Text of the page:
However despite his tale of the controversial deal, his mission to acquire majority share in the cash-strapped company is still far from reached as a fresh bid to re-evaluate the company’s assets is launched.

Following the situation, the fate of UDA and its associated sale of part of shares stands to face delays as the government had decided to carry out a second evaluation to establish the actual value of the company.

The fresh evaluation would be conducted by the Consolidated Holding Corporation (CHC), the state body charged with overseeing public organisations listed for divestiture.

Shareholders: Dar es Salaam City Council, Simon Group Ltd and the government through Treasury Registrar agreed in principle last December that the second evaluation should be done for the purpose of clearing the air over the much hyped malpractices and non-adherence to set procedures during the sale of UDA shares to Simon Group Ltd in February 2011.

According to the Memorandum of Understanding signed in tripartite, Simon Group is recognised as one of three shareholders, though there is no justification as who should be regarded as the main shareholder until the evaluation is concluded by CHC.

During the meeting which was a follow-up of another stakeholders’ meeting held on November 9, 2011 the  parties agreed on the proposal tabled by Treasury Registrar that 49 percent owned by the government be sold to investor – Simon Group on top of the unallotted shares, which were under dispute.

Paragraph 4.0 of the minutes states: “SGL (Simon Group Ltd should buy 49 percent and unallotted shares remain in the government through the Treasury registrar so as to raise funds to run UDA.”

On the need for valuation, paragraph 6.0 states that that an interim board would be formed, which would consist of three members instead of six members as proposed earlier on. The interim board would be in place for 50 days until February 20, 2012 otherwise there was need for extension of that period as may be agreed by stakeholders.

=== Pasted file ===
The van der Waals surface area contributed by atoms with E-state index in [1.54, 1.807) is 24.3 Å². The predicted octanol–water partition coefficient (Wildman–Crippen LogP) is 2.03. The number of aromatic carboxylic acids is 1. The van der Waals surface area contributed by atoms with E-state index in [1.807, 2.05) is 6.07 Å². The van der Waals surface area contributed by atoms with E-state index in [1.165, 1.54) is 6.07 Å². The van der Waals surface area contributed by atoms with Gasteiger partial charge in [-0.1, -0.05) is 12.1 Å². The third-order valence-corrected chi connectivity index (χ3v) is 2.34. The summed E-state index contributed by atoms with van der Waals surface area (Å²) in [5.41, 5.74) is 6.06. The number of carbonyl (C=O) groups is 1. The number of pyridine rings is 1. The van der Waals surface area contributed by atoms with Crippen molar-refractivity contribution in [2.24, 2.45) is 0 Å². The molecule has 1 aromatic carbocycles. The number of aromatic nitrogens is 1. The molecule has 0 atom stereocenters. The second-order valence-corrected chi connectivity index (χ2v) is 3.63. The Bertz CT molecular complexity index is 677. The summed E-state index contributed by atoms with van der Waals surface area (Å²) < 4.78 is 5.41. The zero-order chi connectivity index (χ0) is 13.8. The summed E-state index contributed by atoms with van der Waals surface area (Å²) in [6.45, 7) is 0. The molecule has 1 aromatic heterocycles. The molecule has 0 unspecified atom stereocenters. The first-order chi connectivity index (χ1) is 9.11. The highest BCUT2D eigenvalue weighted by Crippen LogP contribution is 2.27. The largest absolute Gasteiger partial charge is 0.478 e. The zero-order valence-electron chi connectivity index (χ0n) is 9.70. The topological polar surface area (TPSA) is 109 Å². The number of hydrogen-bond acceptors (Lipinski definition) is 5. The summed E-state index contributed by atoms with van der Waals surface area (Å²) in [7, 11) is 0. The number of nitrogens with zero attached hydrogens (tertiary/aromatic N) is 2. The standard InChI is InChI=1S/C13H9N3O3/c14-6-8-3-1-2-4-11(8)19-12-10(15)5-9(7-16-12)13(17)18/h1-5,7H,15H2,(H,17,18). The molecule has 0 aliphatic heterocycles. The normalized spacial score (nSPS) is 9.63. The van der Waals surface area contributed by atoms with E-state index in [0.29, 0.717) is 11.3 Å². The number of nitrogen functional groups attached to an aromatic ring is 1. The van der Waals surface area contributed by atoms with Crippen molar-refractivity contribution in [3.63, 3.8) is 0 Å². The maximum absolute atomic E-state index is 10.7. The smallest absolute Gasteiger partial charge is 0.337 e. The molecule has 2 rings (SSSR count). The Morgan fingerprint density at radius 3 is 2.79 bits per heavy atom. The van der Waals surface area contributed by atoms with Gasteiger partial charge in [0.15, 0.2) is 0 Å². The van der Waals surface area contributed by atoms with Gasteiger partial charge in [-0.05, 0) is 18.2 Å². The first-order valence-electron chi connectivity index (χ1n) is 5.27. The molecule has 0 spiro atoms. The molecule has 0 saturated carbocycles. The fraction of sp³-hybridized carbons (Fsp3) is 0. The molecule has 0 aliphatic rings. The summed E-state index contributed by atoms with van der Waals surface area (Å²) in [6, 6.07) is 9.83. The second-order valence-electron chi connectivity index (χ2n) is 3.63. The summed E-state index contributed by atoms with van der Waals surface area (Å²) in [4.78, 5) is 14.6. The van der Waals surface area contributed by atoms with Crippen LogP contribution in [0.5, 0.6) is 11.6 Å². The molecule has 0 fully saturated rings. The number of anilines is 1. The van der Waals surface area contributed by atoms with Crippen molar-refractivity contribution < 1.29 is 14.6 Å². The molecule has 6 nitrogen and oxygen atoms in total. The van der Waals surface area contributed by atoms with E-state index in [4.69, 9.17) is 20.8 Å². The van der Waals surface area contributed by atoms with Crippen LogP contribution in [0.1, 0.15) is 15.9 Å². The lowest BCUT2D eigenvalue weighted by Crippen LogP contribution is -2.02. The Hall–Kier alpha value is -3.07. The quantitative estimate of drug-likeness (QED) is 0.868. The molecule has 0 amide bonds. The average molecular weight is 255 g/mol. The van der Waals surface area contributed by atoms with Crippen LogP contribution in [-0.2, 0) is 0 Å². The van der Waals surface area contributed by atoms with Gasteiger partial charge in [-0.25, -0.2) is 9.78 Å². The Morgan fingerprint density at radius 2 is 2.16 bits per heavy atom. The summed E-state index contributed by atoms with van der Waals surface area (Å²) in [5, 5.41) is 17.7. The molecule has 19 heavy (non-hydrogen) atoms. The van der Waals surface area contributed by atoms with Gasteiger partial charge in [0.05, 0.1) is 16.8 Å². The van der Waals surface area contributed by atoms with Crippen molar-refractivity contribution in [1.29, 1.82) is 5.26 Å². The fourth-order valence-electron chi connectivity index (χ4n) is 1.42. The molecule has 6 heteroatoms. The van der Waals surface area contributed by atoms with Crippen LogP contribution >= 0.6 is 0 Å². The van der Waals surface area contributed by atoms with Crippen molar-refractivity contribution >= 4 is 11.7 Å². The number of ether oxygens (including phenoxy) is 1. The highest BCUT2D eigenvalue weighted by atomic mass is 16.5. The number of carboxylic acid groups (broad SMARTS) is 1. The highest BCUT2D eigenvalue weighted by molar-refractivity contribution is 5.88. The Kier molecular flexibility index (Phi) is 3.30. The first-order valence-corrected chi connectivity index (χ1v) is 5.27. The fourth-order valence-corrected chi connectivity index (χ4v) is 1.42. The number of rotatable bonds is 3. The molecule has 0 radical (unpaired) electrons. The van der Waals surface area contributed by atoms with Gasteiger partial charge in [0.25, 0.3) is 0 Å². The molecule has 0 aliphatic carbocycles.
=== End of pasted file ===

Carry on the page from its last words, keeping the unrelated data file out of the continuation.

“As agreed at the November 9, 2011 stakeholders meeting, members agreed on share valuation under a consultant agreed by all parties in collaboration with CHC.

The parties also agreed that 49 percent of shares be sold at a price proposed by the appointed consultant, same applied for the unallotted shares, which are under UDA and SGL subscription agreement.

On the other hand while the stakeholders agreed that the amendment be made in the share subscription agreement for the interest of shareholders, they also agreed that the same agreement would not be affected in any way.

Section (e) of the matters agreed during the meeting says: share subscription agreement will not be affected in any way until it is amended as may be agreed upon by all interested parties.

Simon Group Executive Chairman, told The Guardian on Sunday this week that his office was ready to wait for the outcome of CHC share evaluation as it would be the appropriate avenue to have all key issues solved.

‘There are two main issues which arose in our purchase of UDA shares, one is the value of the company and the price of shares and the second is whether the process was properly followed… therefore we hope everything will be solved through evaluation,” he stated.

Kisena added: “We are ready to invest heavily and since the contract signed in February 2011 is valid all preparations are underway and the first 30 buses of 40 seats each are already in the country and would be unveiled on February 18 as they are being painted to reflect UDA colours (maroon and yellow)”.

He said four buses out of 30 would be special for students so as to reduce the escalating transportation problem for students in Dar es Salaam.

“We are determined in this business. Our plan to have 150 buses including articulated ones in Dar es Salaam is firm and no doubt that we will implement it after going through all hurdles,” he affirmed.

Kisena also said in the long run his company was planning to have inter – regional buses operating from Dar es Slaam to Arusha, Moshi, Iringa and Mbeya and having another base in Mwanza for buses plying Bukoba – Kampala, Mara,  Kigali and Bujumbura.

UDA, a public transport company which now owns seven city buses was in the headlines mid last year after reports came out that it was sold to Simon Group Ltd for Sh1.2 billion, which was argued to be meager as the total assets available in 2008 would place the company’s assets value at around Sh12 billion.

More confusion surfaced in the matter as it was learnt that initial payment paid by Simon Group and termed commitment fees amounting to Sh285 million was deposited in the personal bank account and other accounts belonging to firms with close relationship with then UDA Chairman, Idd Simba.